Sponsor

Capitol Punishments: Let’s shoot some fish

Illustration: Ghosts and ghouls are shown swarming about the Wisconsin Capitol. Illustration by Maggie Denman.
Illustration: Ghosts and ghouls are shown swarming about the Wisconsin Capitol. Illustration by Maggie Denman.

It’s been an abundant week of absurdity, even for Wisconsin politics.

Each week in Wisconsin politics brings an abundance of bad policies, bad takes, and bad actors. In our recurring feature, Capitol Punishments, we bring you the week’s highlights (or low-lights) from the state Legislature and beyond.

The biggest challenge with this week’s column was choosing which barrel of fish was worth shooting into. 

First, there’s the latest batch of nuttiness out of my old stomping ground, Racine County, where local conspiracy theorist Harry Wait decided to prove that a crime could be theoretically committed—by committing that crime himself. Then Sheriff Christopher Schmaling, who has been barnstorming about non-existent election fraud problems, decided he didn’t need to enforce election law in this case. 

Sponsor

The kicker is, Wait didn’t actually prove anything. You can request an absentee ballot on someone’s behalf, but you need to have their personal information, know that they do not plan on voting, and that they do not get notifications from MyVote. I’ve gotten emails confirming when my ballot has been processed and my voting record updated, which would send up a red flag real quick if I didn’t vote. And the idea that someone could pull this off on a scale large enough to alter the 2020 election results is laughable.

More broadly, the fact that people can rob banks doesn’t mean we need to eradicate the whole banking system. There are checks and balances in place and people have been caught trying to commit voter fraud, but that number is vanishingly small. Certainly not enough to change the outcome in 2020. 

In another barrel is a Washington Post article playing into the framing that Mandela Barnes has to be careful or else Wisconsinites will think he’s “too liberal.” The piece ran mere days after all of the other major contenders in the Democratic Senate primary resigned and shifted to support Barnes.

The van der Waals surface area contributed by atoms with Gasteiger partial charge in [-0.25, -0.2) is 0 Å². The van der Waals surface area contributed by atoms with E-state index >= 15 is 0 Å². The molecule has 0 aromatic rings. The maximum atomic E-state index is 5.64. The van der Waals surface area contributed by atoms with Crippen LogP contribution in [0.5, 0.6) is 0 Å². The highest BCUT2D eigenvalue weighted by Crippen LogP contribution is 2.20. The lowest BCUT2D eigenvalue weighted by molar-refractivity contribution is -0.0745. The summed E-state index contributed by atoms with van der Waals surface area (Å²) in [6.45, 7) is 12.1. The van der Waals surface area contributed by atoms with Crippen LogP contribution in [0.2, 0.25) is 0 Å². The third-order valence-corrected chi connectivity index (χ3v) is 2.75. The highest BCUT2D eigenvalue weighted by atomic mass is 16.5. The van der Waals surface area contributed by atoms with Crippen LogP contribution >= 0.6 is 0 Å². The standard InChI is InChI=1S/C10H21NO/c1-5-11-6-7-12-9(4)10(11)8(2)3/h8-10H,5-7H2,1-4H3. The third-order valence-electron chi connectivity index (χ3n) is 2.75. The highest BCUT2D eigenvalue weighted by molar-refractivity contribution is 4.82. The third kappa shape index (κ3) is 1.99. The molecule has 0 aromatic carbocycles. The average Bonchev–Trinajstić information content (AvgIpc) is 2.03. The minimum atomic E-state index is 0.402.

What does Barnes have to backpedal from? Meeting up with Rep. Ilhan Omar at a recycling facility? Supporting abolishing ICE, an agency that is less than two decades old and allowed a doctor to perform hysterectomies on women without their consent for years? Throwing out the idea that, since being “tough on crime” created more problems than it solved, we could get a better return investing in communities than our oversized and continually growing police budgets? Saying the Native American genocide and slavery were bad?

And even if you’re uncomfortable with some of those ideas, how could that possibly compare to Sen. Ron Johnson? Johnson’s single legislative accomplishment this last term was giving himself and his wealthiest donors a tax cut and he still wants to raise taxes on the rest of us. Other than that, he’s been busy spreading COVID-19 conspiracy theories, and trying to pass along a slate of fraudulent electors to Vice President Mike Pence, overturning the will of Wisconsin voters. 

One of the smartest things the right has done is create and perpetuate the “liberal media” trope, which has prompted legitimate journalists and publications to bend over backwards, trying to appease an audience that is never going to listen anyway. 

It has also stifled real conversations about any and all proposals by Democrats, even when they are grounded in universal values of fiscal responsibility, equal opportunity, and the desire for thriving communities of all sizes. I refuse to believe that those values are held only in Madison and Milwaukee.

And finally, in barrel number three, this laughable thread from Will Conway, one of the organizers of the “Forward Party.” Conway insists it’s no big deal that the Forward Party has no policy platform, and argues that criticizing that is “like criticizing Spotify for not releasing their own music.” 

When another user pointed out that that’s the whole point of a political party, Conway’s response was, “These days, is the primary difference between [R]epublicans and [D]emocrats policies? Do you despise [T]rump because of his policy positions? Or is something else going on there?” 

So, they’re catering to people whose only issue with Trump was his tweets and inflammatory statements, who in 2022 somehow cannot tell the difference between the two parties. Sounds like people who are financially insulated from the rise and fall of the economy and not at risk of losing their rights. Must be nice.

Help us publish more stories like this one.

This site uses cookies to provide you with a great user experience. By continuing to use this website, you consent to the use of cookies in accordance with our privacy policy.

Scroll to Top